The Commerce Dept. is backing a new security system for online identity checks that could be a boon for e-commerce
The convenience promised by the Internet often seems to evaporate when you log in every morning. First comes the user name and password needed to boot up your smartphone or computer. Next, a different password to access your e-mail. Want a book at Amazon.com (AMZN)? Another password (what was your first pet's name again?) and often your credit-card information and address. Buying boots at Zappos.com, reserving a plane ticket, or checking your bank balance after all that spending? Get ready with password after password.
The U.S. Commerce Dept. is spearheading a new online security system that experts say will eliminate the password maze and perhaps boost e-commerce. The plan calls for a single sign-in each time a computer or phone is turned on, using a device such as a digital token, a smartcard, or a fingerprint reader. Once logged in, users would have access to any website that has signed up for the program. "You are your password in this system," says John Clippinger, co-director of the Law Lab at Harvard's Berkman Center for Internet & Society and an advocate of the plan. "It will be far more efficient and you'll control it much more." Activities now done offline because of security or privacy concerns—evaluating medical records or refinancing a mortgage—might migrate to the Web following adoption of the new rules, called the National Strategy for Trusted Identities in Cyberspace, or NSTIC.
Passwords don't provide good security because most people choose character combinations that are easily hacked. A universal standard that requires some kind of device or a chip with encrypted data would keep consumer information safer while assuring companies they aren't being scammed, says Don Thibeau, chairman of the Open Identity Exchange, an industry group representing large tech companies such as Verizon (VZ), AT&T (T), Google (GOOG), PayPal (EBAY), and Symantec (SYMC). "NSTIC could go a long way toward advancing one of the fundamental challenges of the Internet today, which is, 'Who do you trust?' " Thibeau says. "This gives us the rules, the policies that we need to really move forward."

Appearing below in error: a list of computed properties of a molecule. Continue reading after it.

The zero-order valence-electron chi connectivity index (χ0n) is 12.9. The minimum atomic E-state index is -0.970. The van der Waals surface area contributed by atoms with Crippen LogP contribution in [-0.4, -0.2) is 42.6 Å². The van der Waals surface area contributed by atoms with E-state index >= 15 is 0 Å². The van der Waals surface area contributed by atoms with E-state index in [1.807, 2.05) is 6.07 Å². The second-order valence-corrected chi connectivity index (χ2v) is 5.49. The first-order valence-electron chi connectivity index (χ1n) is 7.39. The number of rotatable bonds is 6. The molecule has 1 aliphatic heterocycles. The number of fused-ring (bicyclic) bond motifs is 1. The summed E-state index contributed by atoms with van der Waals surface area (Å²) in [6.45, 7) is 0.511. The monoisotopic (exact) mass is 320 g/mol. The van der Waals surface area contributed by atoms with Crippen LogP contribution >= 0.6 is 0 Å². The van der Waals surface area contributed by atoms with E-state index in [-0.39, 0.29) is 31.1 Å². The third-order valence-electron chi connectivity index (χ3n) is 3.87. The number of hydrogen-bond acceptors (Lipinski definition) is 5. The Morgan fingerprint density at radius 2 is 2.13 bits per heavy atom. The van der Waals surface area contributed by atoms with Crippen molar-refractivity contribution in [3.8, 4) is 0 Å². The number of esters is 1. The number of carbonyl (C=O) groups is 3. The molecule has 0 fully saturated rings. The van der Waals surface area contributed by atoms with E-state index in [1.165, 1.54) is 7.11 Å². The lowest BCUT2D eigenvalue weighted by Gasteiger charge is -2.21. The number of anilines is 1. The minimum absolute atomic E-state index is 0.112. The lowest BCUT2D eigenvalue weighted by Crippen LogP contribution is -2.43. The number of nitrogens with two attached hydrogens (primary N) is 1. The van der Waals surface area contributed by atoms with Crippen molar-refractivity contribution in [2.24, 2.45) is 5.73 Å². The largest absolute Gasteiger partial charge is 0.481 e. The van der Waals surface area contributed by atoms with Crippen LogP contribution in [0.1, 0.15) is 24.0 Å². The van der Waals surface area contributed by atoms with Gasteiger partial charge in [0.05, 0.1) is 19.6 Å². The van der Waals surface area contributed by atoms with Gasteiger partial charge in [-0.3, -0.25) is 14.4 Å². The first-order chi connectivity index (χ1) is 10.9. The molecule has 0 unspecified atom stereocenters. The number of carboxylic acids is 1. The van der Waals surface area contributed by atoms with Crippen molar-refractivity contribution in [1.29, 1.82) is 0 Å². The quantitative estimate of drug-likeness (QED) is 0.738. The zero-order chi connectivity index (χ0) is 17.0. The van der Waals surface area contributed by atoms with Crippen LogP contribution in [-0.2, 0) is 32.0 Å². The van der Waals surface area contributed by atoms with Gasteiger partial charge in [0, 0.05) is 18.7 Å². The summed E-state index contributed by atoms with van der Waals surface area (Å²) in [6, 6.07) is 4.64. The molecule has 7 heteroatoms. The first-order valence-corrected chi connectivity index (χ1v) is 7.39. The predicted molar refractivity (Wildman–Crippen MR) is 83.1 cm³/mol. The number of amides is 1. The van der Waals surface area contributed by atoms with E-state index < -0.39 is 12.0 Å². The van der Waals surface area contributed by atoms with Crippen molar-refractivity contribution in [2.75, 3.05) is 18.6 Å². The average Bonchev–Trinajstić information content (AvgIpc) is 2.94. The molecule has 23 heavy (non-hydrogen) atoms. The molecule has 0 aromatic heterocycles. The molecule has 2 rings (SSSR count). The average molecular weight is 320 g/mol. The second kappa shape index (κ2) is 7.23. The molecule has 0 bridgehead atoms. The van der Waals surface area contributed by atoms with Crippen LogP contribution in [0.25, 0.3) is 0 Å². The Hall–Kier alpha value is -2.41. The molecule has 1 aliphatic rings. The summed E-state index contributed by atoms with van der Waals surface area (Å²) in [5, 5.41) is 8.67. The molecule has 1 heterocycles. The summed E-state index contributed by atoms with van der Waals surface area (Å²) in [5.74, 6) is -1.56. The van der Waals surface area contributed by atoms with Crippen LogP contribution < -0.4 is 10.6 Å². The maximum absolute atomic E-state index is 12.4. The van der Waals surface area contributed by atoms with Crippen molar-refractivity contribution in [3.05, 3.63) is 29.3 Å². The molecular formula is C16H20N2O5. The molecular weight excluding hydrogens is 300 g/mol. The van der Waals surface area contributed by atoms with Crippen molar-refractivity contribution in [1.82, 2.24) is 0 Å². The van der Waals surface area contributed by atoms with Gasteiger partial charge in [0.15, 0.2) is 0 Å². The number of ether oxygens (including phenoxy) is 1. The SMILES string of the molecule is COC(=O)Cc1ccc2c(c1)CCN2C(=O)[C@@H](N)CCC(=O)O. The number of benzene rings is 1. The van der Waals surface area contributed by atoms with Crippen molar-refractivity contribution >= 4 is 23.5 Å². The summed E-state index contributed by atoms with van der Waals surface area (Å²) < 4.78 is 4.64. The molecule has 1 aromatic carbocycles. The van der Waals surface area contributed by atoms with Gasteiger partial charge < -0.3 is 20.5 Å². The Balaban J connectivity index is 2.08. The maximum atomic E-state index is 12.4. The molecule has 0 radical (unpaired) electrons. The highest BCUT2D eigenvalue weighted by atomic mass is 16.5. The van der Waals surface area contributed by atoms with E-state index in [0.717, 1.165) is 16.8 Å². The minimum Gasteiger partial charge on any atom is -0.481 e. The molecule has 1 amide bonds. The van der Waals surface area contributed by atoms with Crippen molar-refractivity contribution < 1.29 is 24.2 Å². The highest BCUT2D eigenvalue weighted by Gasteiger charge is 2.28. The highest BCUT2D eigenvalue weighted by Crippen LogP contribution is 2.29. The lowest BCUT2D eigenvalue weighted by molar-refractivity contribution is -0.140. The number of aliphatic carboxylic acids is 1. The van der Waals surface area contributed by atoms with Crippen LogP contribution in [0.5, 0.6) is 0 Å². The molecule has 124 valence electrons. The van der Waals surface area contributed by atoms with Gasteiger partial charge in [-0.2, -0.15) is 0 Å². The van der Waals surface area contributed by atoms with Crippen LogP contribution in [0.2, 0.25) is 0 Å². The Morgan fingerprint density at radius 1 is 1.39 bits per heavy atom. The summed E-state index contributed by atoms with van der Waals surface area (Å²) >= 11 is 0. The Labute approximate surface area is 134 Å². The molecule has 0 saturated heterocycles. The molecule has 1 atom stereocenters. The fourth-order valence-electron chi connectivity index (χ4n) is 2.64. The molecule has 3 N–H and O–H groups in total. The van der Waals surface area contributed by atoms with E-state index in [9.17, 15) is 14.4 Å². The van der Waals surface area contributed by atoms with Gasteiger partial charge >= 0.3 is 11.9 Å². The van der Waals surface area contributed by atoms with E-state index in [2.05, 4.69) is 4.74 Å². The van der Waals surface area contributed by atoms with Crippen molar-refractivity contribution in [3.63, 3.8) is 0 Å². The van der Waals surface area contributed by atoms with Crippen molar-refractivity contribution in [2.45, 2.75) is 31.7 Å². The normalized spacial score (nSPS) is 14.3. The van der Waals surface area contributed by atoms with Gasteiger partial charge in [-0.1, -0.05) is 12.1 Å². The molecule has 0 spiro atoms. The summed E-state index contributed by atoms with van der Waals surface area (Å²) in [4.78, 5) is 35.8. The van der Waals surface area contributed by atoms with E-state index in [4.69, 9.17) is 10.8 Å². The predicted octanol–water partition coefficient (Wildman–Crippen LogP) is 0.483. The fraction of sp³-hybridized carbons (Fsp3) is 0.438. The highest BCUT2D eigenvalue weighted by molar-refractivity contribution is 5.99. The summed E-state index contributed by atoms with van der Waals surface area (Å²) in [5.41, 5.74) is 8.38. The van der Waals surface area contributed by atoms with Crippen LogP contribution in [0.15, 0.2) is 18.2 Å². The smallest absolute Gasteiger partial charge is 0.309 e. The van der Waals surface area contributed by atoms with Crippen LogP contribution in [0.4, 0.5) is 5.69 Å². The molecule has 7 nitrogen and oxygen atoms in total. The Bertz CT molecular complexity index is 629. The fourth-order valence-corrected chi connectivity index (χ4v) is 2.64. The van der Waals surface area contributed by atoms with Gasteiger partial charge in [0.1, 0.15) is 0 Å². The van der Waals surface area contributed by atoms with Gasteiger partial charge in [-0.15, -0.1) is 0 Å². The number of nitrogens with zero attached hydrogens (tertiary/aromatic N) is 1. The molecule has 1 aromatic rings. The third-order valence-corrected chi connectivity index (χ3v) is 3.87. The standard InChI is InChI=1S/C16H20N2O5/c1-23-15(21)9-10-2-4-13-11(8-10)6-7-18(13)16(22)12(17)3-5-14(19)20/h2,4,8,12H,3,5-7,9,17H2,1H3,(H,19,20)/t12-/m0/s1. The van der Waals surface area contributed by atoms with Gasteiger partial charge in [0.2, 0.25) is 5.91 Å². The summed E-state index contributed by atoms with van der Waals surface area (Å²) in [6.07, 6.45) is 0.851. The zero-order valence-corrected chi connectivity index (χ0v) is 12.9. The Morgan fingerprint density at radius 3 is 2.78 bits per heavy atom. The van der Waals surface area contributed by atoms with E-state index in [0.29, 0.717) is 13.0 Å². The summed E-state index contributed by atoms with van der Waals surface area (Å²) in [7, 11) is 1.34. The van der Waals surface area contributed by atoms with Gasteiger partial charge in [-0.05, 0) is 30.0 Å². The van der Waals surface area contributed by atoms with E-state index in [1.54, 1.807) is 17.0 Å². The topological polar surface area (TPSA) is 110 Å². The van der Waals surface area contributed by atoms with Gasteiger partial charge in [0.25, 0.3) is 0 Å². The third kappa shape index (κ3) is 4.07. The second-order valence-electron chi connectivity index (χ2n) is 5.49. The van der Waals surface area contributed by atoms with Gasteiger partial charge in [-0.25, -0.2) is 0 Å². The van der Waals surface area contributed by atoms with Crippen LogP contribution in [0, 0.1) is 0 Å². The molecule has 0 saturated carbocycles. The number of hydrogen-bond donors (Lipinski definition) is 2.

A security standard could also cut the size of Internet company help desks, says Bruce McConnell, a counselor for national protection at the Homeland Security Dept. "The highest cost element of help desks is dealing with lost passwords," he says. Another plus: A trusted online ID may encourage doctors to prescribe more drugs electronically, helping to save 3 million sheets of paper a year, McConnell says.
The federal government is developing the standards for the security and verification plan, but it will be voluntary, and companies that use the system will manage it. There will be no central database of user information, Commerce Dept. officials say, removing concerns over privacy. Instead, each company will maintain its own database of customers, and anyone logged in by one company would be considered safe by others using the system.
While companies have not yet said they will join the program, if the system allows them to adapt it easily for their purposes, usage could soar, says Brian Kissel, chairman of Janrain, a social networking consulting firm. "The pull will come from user demand," Kissel says. The government has promised to jump-start the plan by encouraging agencies to use it for everything from taxes and veterans benefits to reserving campsites at national parks. "Innovation is one of the key aspects here," says Ari Schwartz, an Internet policy adviser at Commerce. "There's so much that could be done if we could trust transactions more."
The bottom line: The government is backing a new online security system that could boost e-commerce by requiring a single sign-on for multiple websites.